The Central Park Five's Long Legal Nightmare Ends As Judge Approves $41 Million Settlement
September 5, 2014
NEW YORK -- A federal judge officially approved New York City's $41 million settlement with the Central Park Five on Friday, bringing to an end a decades-long legal battle for the five men wrongfully convicted in a high-profile sexual assault case in 1990.
"It's a long time coming and we're grateful that this chapter in our lives can finally be put to rest, and we can concentrate on other things," Raymond Santana told The Huffington Post on Friday. Santana, along with four other men, all of them black or Latino, spent years in prison after being wrongfully convicted in the 1989 beating and rape of a Central Park jogger.
"But it still doesn't take away what we went through and all the obstacles we had to overcome," he added.
According to reports in the New York Daily News, Magistrate Judge Ronald Ellis approved the settlement, which ensures that Santana, Antron McCray, Yusef Salaam and Kevin Richardson will each receive more than $7 million as compensation for the nearly six years they each spent in prison. Korey Wise, who spent nearly 13 years in prison, will receive more than $12 million.
The five men were all teenagers when they were arrested in 1989 for the beating and rape of Trisha Melli, a 28-year-old investment banker. The brutal attack grabbed headlines, and stirred racially charged fears of "wilding" groups of violent teenagers in the city. Police, under pressure to make an arrest, zeroed in on the five teens, all of whom were in Central Park at the time of the attack.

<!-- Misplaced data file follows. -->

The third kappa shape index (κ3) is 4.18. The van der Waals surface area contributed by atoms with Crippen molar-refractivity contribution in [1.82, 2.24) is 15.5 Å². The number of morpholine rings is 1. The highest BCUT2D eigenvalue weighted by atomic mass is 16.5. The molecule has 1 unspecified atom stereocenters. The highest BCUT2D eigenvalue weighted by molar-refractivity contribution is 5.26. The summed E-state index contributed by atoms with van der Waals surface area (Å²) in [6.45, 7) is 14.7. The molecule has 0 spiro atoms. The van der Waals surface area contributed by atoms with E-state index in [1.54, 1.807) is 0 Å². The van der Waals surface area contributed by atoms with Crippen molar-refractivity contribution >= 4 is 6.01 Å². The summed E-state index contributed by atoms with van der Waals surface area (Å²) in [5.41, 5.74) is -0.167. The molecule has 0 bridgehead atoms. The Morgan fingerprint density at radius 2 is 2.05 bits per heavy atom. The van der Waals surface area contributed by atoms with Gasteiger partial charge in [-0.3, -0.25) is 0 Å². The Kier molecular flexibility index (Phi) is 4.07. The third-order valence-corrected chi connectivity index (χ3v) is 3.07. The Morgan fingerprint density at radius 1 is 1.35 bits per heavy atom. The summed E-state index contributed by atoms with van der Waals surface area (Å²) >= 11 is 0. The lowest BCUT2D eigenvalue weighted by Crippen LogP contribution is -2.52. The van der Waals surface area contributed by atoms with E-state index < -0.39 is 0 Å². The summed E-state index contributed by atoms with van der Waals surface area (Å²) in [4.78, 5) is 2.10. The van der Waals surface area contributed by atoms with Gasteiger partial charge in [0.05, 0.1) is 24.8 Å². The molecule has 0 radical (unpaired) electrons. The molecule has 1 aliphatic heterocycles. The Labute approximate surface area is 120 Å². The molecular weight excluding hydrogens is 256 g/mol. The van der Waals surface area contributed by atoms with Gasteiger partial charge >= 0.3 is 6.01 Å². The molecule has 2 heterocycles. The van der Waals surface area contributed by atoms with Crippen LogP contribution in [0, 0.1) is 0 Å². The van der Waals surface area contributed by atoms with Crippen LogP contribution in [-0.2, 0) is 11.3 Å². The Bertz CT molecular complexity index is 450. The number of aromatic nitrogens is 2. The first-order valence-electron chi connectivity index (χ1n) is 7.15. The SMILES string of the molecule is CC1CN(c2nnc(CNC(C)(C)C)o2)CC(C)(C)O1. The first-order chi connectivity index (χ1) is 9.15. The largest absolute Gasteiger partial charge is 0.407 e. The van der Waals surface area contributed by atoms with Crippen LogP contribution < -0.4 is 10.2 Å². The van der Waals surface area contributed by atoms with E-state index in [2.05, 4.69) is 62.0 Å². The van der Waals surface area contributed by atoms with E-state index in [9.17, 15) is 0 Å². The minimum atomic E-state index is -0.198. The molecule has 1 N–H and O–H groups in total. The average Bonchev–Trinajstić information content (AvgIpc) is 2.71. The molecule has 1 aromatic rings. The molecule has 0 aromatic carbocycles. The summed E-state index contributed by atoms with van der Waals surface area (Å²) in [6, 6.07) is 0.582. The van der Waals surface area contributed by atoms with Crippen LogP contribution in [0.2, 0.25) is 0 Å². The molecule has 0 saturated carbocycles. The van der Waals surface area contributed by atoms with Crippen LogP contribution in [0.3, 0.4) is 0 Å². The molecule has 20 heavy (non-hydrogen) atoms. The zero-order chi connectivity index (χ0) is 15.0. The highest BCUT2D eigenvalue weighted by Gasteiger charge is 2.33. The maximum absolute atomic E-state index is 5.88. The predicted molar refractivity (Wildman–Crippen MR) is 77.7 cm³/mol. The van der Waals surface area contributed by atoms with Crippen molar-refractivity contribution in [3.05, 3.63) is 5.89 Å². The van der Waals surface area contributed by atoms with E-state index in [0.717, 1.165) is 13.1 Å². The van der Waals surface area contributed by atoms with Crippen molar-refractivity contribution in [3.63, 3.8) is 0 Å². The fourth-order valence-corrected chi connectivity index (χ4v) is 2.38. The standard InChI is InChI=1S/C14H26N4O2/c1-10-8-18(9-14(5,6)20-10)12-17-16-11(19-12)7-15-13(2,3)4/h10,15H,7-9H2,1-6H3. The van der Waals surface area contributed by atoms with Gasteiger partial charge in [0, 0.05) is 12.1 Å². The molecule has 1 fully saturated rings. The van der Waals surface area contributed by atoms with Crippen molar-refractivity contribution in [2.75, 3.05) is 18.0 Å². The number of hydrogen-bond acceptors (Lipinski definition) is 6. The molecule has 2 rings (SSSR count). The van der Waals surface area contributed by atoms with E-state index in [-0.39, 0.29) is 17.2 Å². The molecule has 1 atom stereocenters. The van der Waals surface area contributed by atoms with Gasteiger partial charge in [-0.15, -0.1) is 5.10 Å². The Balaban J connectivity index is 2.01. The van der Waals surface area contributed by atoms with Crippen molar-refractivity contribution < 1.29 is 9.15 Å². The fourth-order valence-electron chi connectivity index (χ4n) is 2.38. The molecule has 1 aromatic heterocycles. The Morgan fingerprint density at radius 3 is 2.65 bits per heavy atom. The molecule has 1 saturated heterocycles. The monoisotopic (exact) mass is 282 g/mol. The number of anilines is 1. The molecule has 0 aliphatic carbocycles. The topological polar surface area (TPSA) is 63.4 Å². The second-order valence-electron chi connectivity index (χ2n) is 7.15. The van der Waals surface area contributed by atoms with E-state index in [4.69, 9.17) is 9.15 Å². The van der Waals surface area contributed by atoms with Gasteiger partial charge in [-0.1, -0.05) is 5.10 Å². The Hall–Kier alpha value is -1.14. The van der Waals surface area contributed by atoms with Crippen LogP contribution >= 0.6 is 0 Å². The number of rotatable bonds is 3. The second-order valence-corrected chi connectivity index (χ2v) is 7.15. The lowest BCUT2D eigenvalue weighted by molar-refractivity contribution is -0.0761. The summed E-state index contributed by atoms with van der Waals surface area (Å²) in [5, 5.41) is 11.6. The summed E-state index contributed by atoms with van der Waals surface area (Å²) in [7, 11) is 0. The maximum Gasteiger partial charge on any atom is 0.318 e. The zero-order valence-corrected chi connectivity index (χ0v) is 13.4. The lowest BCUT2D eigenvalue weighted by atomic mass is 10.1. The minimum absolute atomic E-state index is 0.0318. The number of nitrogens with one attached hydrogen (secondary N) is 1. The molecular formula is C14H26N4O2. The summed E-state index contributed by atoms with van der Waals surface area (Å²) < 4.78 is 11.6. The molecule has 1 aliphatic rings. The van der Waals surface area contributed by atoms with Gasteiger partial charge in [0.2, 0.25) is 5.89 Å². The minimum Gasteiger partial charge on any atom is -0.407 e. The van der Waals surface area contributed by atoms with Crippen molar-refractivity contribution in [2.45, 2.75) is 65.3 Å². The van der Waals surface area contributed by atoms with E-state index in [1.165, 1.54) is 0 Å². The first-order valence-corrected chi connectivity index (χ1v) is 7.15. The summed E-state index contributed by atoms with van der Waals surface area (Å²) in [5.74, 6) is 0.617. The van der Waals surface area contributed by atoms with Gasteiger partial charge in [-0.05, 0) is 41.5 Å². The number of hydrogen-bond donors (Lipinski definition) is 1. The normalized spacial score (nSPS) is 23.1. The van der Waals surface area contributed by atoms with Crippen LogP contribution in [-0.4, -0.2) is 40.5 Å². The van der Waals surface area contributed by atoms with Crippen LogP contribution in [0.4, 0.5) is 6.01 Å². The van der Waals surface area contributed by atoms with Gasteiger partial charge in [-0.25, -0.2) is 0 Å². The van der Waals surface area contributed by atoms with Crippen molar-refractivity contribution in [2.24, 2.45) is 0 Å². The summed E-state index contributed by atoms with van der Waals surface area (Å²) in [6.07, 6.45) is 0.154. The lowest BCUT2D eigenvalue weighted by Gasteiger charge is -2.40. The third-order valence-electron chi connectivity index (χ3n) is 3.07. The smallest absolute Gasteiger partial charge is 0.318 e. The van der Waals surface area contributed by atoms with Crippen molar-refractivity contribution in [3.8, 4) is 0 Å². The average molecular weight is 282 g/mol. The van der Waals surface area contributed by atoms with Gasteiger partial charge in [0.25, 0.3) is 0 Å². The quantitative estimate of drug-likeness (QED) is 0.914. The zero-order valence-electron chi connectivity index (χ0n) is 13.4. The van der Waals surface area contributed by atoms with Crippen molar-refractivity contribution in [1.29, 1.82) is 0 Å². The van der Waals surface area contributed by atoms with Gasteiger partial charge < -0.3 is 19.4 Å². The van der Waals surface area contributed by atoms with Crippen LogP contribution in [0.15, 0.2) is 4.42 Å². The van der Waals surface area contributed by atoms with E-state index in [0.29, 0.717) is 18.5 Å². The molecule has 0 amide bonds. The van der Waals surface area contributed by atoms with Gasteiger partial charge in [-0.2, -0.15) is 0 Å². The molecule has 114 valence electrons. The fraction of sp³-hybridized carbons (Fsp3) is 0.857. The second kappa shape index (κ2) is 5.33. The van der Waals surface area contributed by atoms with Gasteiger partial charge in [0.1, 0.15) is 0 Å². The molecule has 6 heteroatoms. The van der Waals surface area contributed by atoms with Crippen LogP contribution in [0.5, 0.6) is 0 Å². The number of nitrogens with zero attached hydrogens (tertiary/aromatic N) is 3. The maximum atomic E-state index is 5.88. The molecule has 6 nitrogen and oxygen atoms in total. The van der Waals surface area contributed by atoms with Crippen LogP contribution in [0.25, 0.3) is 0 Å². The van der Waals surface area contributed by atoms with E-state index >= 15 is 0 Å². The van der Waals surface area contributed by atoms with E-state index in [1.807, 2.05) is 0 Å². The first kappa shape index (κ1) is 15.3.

The teens each confessed to the attack during 24 hours of interrogation, but later claimed their statements had been coerced by police. The group, who became known as the Central Park Five, were nevertheless convicted and sentenced to prison the following year.
In 2002, a New York inmate named Matias Reyes, who was serving time for rape and murder, confessed to attacking and raping Melli. Then-Manhattan District Attorney Robert Morgenthau announced that DNA evidence from the crime scene matched Reyes' DNA. Morgenthau vacated the convictions against the Central Park Five and said he wouldn't seek a retrial. He stopped short, however, of saying the men were innocent.
Similarly, Friday's settlement stopped short of admitting any wrongdoing by the city.
During his time in office, former New York City Mayor Michael Bloomberg fought the Central Park Five's lawsuit against the city. However, his successor, Mayor Bill de Blasio, promised during his 2013 campaign to settle the lawsuit. In June of this year, the city announced a tentative settlement.
"An injustice was done and we have a moral obligation to respond to that injustice," de Blasio said at the time.
Days later, New York City Comptroller Scott Stringer announced his approval of the settlement, calling it "a prudent and equitable solution for all parties to the lawsuit and [one that] closes a very difficult chapter in our city's history."
Santana said Friday that Ellis' decision wasn't a cause for celebration, but rather a opportunity for some long-awaited "closure."
"We finally reached this point," he said. "It took us 25 years to get here."
Santana said that he and the other members of the Central Park Five plan to use some of the money from the settlement to help ensure that other young men of color won't have to go through what they themselves experienced.
"This is our duty now," he said. "We have to give back."